God’s Friend (A Re-Write)

This is a rewrite of a message I sent Christmas night. However, my wife (lovingly) pointed out that it was confusing, repetitive and disjointed. In other words, a mess. So, I sat down and, I hope, corrected what I was trying to say. As I pointed out in the first note, I began writing this mid-afternoon, on Christmas Day. After joyfully, later that day, the Lord faithfully answered some prayers for my wife! A great Christmas present for her!

The reason I bring this up is because Jesus made a promise to us:

“I can guarantee this truth: . . . If you ask me to do something, I will do it” (John 14:12-14).

This is a promise to all of us! Not just to some who are special. It is not because we are special, but rather because Jesus is special! He made this promise because if we have made Him our Lord, He brings us into His family and “isn’t ashamed to call [us] brothers and sisters.”

As His “brothers and sisters,” we can not only depend on Jesus answering our prayers, we can also depend on His wisdom and directions regarding whatever concerns we face. In fact, sometimes the Spirit of God will speak “Rhema” to us. A Rhema is a verse or portion of Scripture that the Holy Spirit speaks directly to our spirit providing direction or guidance. Yes, every word of God is inspired. All of them are useful for teaching, pointing out errors, correcting people, and training them for a life that has God’s approval” (II Timothy 3:16). However, this unique illumination, this “Rhema,” is different.

Jesus explained this way:

“Life is spiritual. Your physical existence doesn’t contribute to that life. The words [the Rhema] that I have spoken to you are spiritual” (Matthew 4:4). Jesus also said, “The words [the rhema] that I have spoken to you are spiritual. They are life” (John 6:63)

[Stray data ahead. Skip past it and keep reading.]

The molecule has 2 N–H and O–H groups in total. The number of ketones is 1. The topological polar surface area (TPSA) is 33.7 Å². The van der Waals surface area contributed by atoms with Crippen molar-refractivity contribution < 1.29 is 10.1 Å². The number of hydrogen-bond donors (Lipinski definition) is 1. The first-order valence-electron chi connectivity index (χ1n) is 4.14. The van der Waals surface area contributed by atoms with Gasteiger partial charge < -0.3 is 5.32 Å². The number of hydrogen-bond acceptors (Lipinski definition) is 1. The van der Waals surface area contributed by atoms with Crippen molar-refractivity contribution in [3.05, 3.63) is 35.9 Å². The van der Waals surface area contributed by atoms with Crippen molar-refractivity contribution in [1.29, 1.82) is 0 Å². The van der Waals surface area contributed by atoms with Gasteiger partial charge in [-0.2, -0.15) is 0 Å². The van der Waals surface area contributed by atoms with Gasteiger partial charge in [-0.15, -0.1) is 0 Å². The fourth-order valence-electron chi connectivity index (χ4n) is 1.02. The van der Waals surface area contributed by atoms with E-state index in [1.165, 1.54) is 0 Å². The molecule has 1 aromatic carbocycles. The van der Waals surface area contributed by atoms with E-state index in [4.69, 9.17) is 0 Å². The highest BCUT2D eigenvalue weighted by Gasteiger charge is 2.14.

Do you see the significance?

This has happened to me many times. As a matter of fact, about a year ago, I received a “Rhema” saying, “Son, you can ask anything from me, and I will do it.” His announcement was so clear and provocative; I was shocked. Yes, I had read that passage many times, but this spoke “Life” to me! I was obviously confused and asked, “Why me?” That’s when the Spirit of God reminded me of something said about David: that he was “a man after His own heart.”

Now, I would be honored if the Lord ever said that about me, but what in the world does it mean? Well, Paul answered that question when he said, “God said, ‘I have found that David, son of Jesse, is a man after my own heart. [Why?] He will do everything I want him to do.’” (Acts 13:22). See? The reason that David was given such an honor is that his greatest desire was to do whatever he was instructed to do! Whoa! But what about all of those sins David committed? I mean those awful and terrible sins, including adultery and murder? How could the Lord say that David was a man “after my own heart“?

I mean, come on! Yes, David’s life was a portrait of success, but, oh so many failures. And the Scriptures never hid any of it. There is no doubt that he was a long way from being perfect. So, what made David so good that God was able to profess good things about him?